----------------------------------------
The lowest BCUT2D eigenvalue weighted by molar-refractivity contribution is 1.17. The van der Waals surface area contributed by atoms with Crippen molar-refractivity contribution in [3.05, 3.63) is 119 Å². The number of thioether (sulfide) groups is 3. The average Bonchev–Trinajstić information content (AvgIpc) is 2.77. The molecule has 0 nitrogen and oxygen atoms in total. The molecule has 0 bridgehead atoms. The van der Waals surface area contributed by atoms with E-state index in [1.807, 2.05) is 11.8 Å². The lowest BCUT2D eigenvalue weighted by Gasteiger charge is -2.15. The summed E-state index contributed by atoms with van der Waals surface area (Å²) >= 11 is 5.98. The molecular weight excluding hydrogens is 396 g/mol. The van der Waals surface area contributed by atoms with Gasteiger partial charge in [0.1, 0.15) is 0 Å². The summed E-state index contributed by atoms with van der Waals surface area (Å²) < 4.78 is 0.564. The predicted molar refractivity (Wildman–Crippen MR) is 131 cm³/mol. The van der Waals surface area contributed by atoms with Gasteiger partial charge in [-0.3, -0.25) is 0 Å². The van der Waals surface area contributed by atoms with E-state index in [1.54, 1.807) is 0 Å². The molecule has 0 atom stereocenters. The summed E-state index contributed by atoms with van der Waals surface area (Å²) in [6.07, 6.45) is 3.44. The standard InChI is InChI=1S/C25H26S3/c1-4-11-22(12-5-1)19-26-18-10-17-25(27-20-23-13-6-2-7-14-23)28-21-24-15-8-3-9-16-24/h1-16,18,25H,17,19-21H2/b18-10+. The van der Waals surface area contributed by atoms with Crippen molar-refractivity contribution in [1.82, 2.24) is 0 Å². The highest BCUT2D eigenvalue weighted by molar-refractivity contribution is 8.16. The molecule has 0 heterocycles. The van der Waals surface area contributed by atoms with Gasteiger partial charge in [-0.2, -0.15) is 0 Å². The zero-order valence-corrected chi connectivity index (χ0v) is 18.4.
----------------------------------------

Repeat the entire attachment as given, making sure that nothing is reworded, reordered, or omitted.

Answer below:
The lowest BCUT2D eigenvalue weighted by molar-refractivity contribution is 1.17. The van der Waals surface area contributed by atoms with Crippen molar-refractivity contribution in [3.05, 3.63) is 119 Å². The number of thioether (sulfide) groups is 3. The average Bonchev–Trinajstić information content (AvgIpc) is 2.77. The molecule has 0 nitrogen and oxygen atoms in total. The molecule has 0 bridgehead atoms. The van der Waals surface area contributed by atoms with E-state index in [1.807, 2.05) is 11.8 Å². The lowest BCUT2D eigenvalue weighted by Gasteiger charge is -2.15. The summed E-state index contributed by atoms with van der Waals surface area (Å²) >= 11 is 5.98. The molecular weight excluding hydrogens is 396 g/mol. The van der Waals surface area contributed by atoms with Gasteiger partial charge in [0.1, 0.15) is 0 Å². The summed E-state index contributed by atoms with van der Waals surface area (Å²) < 4.78 is 0.564. The predicted molar refractivity (Wildman–Crippen MR) is 131 cm³/mol. The van der Waals surface area contributed by atoms with Gasteiger partial charge in [-0.3, -0.25) is 0 Å². The van der Waals surface area contributed by atoms with E-state index in [1.54, 1.807) is 0 Å². The molecule has 0 atom stereocenters. The summed E-state index contributed by atoms with van der Waals surface area (Å²) in [6.07, 6.45) is 3.44. The standard InChI is InChI=1S/C25H26S3/c1-4-11-22(12-5-1)19-26-18-10-17-25(27-20-23-13-6-2-7-14-23)28-21-24-15-8-3-9-16-24/h1-16,18,25H,17,19-21H2/b18-10+. The van der Waals surface area contributed by atoms with Crippen molar-refractivity contribution in [1.82, 2.24) is 0 Å². The highest BCUT2D eigenvalue weighted by molar-refractivity contribution is 8.16. The molecule has 0 heterocycles. The van der Waals surface area contributed by atoms with Gasteiger partial charge in [-0.2, -0.15) is 0 Å². The zero-order valence-corrected chi connectivity index (χ0v) is 18.4.